Question: Are car insurance rates better for autos that have high safety crash-test ratings? Will owning such a car cause my premium to go down?
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Answer: Safety ratings by themselves won't cut your car insurance rates. Crash-test results by the Insurance Institute for Highway Safety (IIHS) are only one component considered by car insurance companies.
Ultimately what you pay depends on how likely your car insurance company thinks you are to file a claim. Some of that is calculated by looking at your driving record and demographics such as age and sex. They consider how much your car will cost to repair and how much damage it typically does to other cars and to the people in them.
Great crash-test ratings may be an indicator that a car will have fewer medical payments claims -- but the lower rate will be based on real-world data collected long after the tests are done.
Safer is better, but ...
Safety features can help lower your rates. Typically, discounts are given for items such as anti-lock brakes and airbags. But it is the proven life-saving record of those features that brings the discount, not their mere presence.
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That's why discounts for newer auto safety technology are slow in arriving. Every credible expert agrees that electronic stability control has saved lives, and the systems have been mandatory since 2012. But discounts for it are hard to find. And you won't find many insurers giving discounts yet for crash-avoidance features, such as a lane-departure warning system.
Hand in hand with this is the crashworthiness of a vehicle. If vehicles with new safety features are receiving better crash ratings and performing better in real-world accidents, then more discounts may come about for new tech and car insurance rates for certain vehicle make and models may come down.
The Highway Loss Data Institute (HLDI) provides information on insurance losses by make and model. Your vehicle may do well in the crash tests, but then have a higher number of insurance losses than other cars in its category, thus making it cost more to insure.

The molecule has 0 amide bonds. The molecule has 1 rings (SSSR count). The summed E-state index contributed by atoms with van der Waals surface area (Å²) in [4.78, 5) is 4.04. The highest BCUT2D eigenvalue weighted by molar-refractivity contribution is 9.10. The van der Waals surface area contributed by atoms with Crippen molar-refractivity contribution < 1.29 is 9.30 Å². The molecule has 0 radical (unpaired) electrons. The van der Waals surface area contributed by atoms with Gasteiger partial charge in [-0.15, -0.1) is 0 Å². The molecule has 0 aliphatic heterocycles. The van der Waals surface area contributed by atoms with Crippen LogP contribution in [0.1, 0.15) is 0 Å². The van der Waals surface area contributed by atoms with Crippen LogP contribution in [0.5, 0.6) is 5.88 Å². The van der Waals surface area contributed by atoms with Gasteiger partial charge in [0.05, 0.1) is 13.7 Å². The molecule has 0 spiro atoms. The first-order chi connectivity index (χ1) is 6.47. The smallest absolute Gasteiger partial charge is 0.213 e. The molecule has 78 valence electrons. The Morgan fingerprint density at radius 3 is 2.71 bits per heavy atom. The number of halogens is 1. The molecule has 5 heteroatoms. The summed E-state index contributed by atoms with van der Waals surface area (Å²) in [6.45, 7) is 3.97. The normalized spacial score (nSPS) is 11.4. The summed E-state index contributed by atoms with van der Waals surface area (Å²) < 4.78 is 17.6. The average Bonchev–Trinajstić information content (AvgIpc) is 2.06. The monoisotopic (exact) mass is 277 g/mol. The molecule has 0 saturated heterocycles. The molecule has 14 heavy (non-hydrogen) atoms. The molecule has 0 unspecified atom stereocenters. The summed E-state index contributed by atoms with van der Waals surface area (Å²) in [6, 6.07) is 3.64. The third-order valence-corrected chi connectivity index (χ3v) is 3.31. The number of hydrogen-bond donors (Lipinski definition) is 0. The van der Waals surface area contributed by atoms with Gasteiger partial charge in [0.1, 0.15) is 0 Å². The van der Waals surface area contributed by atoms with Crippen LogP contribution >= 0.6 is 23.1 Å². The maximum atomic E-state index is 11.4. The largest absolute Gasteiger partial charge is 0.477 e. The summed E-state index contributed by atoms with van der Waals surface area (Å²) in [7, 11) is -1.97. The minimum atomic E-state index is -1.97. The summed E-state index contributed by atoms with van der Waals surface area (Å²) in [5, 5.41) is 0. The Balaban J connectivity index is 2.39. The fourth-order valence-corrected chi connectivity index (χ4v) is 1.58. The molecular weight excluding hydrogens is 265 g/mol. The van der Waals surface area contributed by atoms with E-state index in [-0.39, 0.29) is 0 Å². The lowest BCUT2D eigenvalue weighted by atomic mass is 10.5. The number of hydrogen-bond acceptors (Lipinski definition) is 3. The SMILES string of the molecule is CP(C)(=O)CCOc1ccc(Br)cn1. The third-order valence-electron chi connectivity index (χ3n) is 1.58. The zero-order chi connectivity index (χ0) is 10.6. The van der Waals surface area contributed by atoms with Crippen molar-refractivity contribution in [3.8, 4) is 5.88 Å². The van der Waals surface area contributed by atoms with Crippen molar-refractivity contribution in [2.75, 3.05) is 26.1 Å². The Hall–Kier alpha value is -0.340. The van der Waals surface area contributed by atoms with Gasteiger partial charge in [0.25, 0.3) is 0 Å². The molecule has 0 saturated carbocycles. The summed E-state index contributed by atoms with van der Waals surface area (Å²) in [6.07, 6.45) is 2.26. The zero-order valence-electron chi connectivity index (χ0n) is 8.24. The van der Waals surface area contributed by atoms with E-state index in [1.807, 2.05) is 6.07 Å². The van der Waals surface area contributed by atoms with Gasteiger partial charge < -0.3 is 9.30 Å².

For instance, the Toyota Corolla shows up as an IIHS Top Safety Pick, but the HLDI shows that it has substantially worse than average insurance claims for personal injury and medical payments. This means that car insurance companies are likely to charge more for these areas of coverage with this vehicle knowing that there is a higher likelihood of claims.
Drivers matter more than cars
A safe vehicle is only part of the car insurance equation.
For example, your very safe car is high on the list of stolen cars in your area. If this is the case, your collision and medical payments premiums may receive a discount due to the safety features and crash ratings, but then your comprehensive could be more due your vehicle's theft rates.
The driver typically makes a bigger difference than the car does. Age, gender, driving record and driving experience are considered, along with non-driving factors such as location, credit (if your state permits it), claims history and even occupation.
I believe when deciding on what car to buy it's smart to examine items such as crash tests results, reliability and gas mileage (factors we looked into when choosing the best cars for teen drivers). These things can help you narrow down what model vehicle you're interested in purchasing. Once you have your short list, then it's time to compare car insurance rates.
Comparison shopping is easy to do. With online quote forms you can obtain multiple car insurance rate quotes on one vehicle and then can go back and change the vehicle out to see how that changes your rate. This way you know that you're comparing the same coverages each time.
Comparing quotes will allow you to find out if the car you like the most is still affordable to you once you add in the insurance premium to its total cost of ownership.
The original article can be found at CarInsurance.com:
Are safer cars cheaper to insure?